BOB GARFIELD: Humphrey, it turns out, just thought it was unfair. Let's listen.
HUBERT HUMPHREY: The thing that I always used to be amazed at was the unbelievably good publicity. It was just fantastic. He would always get good copy. So I used to say, how in the world does a man do this? I mean, I would be interpreted as being brash or talkative. And he was always interpreted as being intelligent –
- and delightful with people, and so on. And I – you know, needless to say, that it was bothersome [ ? ].
ROBERT MacNEIL: Of course, Humphrey was accused of being talkative because he went on and on and on and on. Kennedy had a much better sense of how much to say and when to shut up than Humphrey did.
BOB GARFIELD: Robin, the turning point in the general election that year and, some would say, the future of presidential politics is often the least remembered to be the televised debate between JFK and then Vice President Richard Nixon. Now, some mythology has evolved over the decades about the event, but you discovered the testimony of Don Hewitt –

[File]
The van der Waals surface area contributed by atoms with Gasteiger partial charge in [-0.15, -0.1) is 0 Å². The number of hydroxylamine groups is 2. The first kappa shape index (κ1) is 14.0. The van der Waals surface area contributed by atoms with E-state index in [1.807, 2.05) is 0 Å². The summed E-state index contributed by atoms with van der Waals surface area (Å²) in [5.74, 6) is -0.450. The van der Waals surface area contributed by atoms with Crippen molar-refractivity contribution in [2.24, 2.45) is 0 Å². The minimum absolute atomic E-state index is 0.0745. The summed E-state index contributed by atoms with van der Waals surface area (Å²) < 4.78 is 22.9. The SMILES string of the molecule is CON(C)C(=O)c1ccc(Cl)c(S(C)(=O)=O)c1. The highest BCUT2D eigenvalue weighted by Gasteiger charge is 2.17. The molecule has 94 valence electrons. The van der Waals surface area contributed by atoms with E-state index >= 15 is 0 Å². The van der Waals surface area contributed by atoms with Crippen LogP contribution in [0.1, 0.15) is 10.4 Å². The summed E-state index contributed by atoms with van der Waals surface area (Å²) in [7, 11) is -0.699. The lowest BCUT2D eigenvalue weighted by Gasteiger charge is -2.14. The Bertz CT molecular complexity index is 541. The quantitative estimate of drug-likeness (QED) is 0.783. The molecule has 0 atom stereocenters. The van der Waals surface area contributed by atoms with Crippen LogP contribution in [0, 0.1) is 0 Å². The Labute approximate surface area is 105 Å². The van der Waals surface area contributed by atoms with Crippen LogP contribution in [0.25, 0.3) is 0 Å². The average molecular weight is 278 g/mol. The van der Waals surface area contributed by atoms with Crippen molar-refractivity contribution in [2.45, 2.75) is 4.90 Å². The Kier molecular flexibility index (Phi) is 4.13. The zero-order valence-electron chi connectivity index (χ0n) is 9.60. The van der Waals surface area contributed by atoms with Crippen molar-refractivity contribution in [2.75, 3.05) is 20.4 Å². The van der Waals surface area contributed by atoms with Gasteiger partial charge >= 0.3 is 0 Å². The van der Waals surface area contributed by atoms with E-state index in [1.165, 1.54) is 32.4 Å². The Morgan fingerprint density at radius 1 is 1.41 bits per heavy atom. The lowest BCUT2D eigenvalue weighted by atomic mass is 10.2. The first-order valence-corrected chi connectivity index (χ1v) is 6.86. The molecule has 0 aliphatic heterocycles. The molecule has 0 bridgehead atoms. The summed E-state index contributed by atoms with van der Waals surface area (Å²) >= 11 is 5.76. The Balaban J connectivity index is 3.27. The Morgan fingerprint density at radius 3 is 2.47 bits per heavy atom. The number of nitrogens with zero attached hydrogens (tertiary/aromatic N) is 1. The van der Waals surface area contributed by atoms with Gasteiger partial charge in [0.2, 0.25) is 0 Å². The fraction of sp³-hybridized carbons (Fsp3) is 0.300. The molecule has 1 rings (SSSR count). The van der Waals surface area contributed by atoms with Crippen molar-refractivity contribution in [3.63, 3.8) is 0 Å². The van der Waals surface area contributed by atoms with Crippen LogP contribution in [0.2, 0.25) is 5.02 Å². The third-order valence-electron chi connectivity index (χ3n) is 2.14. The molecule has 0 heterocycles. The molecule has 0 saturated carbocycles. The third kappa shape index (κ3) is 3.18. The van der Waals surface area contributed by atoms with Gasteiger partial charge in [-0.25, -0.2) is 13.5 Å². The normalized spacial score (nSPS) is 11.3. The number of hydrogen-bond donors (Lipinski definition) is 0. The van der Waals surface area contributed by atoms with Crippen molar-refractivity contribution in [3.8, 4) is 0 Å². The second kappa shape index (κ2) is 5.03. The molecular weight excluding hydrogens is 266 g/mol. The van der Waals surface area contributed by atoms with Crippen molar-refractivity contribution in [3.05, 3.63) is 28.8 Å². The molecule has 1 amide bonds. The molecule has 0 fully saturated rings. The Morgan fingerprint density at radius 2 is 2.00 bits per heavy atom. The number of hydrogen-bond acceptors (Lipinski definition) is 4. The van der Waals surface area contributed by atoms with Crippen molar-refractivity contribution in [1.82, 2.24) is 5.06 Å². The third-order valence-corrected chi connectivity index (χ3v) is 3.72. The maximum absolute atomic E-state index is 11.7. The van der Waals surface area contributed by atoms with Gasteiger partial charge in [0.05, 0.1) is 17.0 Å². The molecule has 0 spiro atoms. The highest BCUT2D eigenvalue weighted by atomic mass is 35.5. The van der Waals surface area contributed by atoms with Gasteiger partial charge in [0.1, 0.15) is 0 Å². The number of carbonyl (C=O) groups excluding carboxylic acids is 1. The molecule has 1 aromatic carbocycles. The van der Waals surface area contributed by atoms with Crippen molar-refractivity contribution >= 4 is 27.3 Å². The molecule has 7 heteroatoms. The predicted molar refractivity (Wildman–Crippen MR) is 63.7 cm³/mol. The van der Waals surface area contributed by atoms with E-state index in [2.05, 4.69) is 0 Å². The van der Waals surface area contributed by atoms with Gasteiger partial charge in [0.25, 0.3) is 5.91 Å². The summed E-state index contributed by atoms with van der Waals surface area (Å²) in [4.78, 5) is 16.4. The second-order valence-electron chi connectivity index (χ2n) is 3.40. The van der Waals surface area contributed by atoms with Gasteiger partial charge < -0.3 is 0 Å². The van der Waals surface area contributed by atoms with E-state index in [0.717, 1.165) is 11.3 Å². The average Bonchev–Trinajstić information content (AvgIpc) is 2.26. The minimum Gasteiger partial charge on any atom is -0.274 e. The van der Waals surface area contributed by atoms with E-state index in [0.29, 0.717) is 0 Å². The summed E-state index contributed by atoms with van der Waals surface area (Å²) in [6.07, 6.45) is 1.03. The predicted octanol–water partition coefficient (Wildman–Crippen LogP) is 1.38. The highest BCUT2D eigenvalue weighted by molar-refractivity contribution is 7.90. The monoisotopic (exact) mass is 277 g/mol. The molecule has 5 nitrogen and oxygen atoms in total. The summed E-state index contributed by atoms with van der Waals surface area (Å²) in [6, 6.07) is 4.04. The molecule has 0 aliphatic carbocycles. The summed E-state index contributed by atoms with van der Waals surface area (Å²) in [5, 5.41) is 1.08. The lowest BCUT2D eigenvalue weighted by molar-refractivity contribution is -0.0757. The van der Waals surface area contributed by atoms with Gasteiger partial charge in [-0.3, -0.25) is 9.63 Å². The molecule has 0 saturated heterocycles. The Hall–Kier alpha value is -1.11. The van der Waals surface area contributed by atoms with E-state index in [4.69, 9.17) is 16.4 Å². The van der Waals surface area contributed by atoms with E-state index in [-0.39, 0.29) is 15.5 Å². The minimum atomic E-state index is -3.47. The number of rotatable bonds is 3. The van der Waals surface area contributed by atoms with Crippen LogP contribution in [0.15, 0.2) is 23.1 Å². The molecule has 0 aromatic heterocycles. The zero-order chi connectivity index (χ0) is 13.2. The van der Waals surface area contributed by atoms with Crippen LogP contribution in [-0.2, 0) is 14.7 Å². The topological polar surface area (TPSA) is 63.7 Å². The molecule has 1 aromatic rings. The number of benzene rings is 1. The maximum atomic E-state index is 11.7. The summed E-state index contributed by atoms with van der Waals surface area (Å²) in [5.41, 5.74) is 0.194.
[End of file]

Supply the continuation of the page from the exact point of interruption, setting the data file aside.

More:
ROBERT MacNEIL: Yeah.
BOB GARFIELD: - who is most remembered for creating and running 60 Minutes on CBS but who, back in 1960, was the producer of the Nixon-Kennedy Debate.
ROBERT MacNEIL: He gives a very sharp and well-observed comment on the different approaches of the two men and then how they looked.
BOB GARFIELD: Well, here’s Don Hewitt on the power, for better or worse, of the TV image.
DON HEWITT: I said to both of them, would you like some makeup? And Kennedy, who didn’t need any, said no, thank you, no. Nixon, who needed makeup, also said no, you know, ‘cause he didn’t want history to record that that night he was made up and Kennedy wasn’t. So they took him back in a room and they made him up with something called “shave stick,” and badly. He looked – awful. And when he came out I looked at them both on camera. Kennedy looked great. Nixon looked terrible. That’s all anybody remembers about that night. That night was a great night for Jack Kennedy and the worst night that ever happened in American politics. That’s the night the politicians looked at us and said, that’s the only way to campaign. And television looked at them and said, there, a bottomless pit of advertising dollars.
ROBERT MacNEIL: Yeah, and you could certainly carry that a lot farther today.
BOB GARFIELD: Now, Hewitt was expressing what is the popular narrative of the JFK-Nixon Debate, but the contemporaneous polling did not show any sort of Kennedy drubbing of Nixon, and yet, what Hewitt said is conventional wisdom. What was your take?